Dominant Party Systems

The Center for Southeast Asian Studies at the University of Michigan and the University of Malaya are partnering to organize a comparative conference on dominant party systems. Dominant party systems are those in which a single party or coalition rules for an extraordinary period of time by regularly winning contested, multiparty elections. This two-day conference will bring together scholars from around the world, both established and junior, who are doing cutting-edge work on the topic.

The conference will focus on the formation, evolution and breakdown of this special type of party system. It is centrally concerned with accounting for the feature of dominance that is so striking in cases like Taiwan, Senegal, and Mexico: a ruling party’s extraordinary duration in elected office. As these cases and others demonstrate, some ruling parties endure in power under electorally competitive conditions for extremely long periods of time. Their existence raises two questions that we intend to address in this conference. The first is about the origins of dominant party systems: under what conditions do ruling parties acquire large electoral advantages over all competitors in the party system? The second is about the evolution of dominant party systems: what affects the rate at which these ruling party advantages decline relative to competitors, leading to their eventual defeat?

One goal of the conference is to bring together scholars examining similar sets of questions using a variety of methods (including qualitative, quantitative and formal modeling) and looking at a wide range of empirical contexts. Toward the latter goal our list of potential participants includes scholars who work on dominant party regimes in Africa East Asia, Europe, the countries of former communist block, Latin American, North America, South Asia, and Southeast Asia. The conference will be organized by Dr. Terence Gomez, a Professor at the University of Malaya, who will be visiting the University of Michigan for the 2013-14 academic year.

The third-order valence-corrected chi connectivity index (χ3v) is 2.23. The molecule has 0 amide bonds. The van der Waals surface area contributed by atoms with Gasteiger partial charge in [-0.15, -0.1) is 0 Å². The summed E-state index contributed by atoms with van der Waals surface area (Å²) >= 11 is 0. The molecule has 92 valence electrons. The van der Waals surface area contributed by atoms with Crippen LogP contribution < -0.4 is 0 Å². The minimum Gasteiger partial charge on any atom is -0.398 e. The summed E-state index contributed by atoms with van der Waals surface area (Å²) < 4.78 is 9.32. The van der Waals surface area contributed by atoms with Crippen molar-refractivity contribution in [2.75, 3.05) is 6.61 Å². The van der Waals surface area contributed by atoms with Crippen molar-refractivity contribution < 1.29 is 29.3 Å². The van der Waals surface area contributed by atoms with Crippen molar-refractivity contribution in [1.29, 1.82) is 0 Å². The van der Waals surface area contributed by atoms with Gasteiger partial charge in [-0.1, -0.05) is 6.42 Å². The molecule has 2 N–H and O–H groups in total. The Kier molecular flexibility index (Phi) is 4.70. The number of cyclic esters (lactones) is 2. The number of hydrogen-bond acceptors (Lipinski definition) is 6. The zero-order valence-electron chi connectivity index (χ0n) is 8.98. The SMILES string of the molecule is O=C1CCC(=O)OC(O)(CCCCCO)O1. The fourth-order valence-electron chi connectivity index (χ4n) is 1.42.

F R I D A Y,  M A Y  9

9-9:15 am  |  Welcoming Remarks

9:15-10:45 am  |  Panel 1: Comparative Views of One-Party Dominance

11 am-12:30 pm  |  Panel 2: Dominance in Developed Democracies

2-4 pm  |  Panel 3: Dominance in New and Developing Democracies

S A T U R D A Y ,  M A Y 1 0

9-11 am  |  Panel 4: Dominance in Autocracies

11:15 am-12:45 pm  |  Wrap-up discussion and workshop (all conference participants)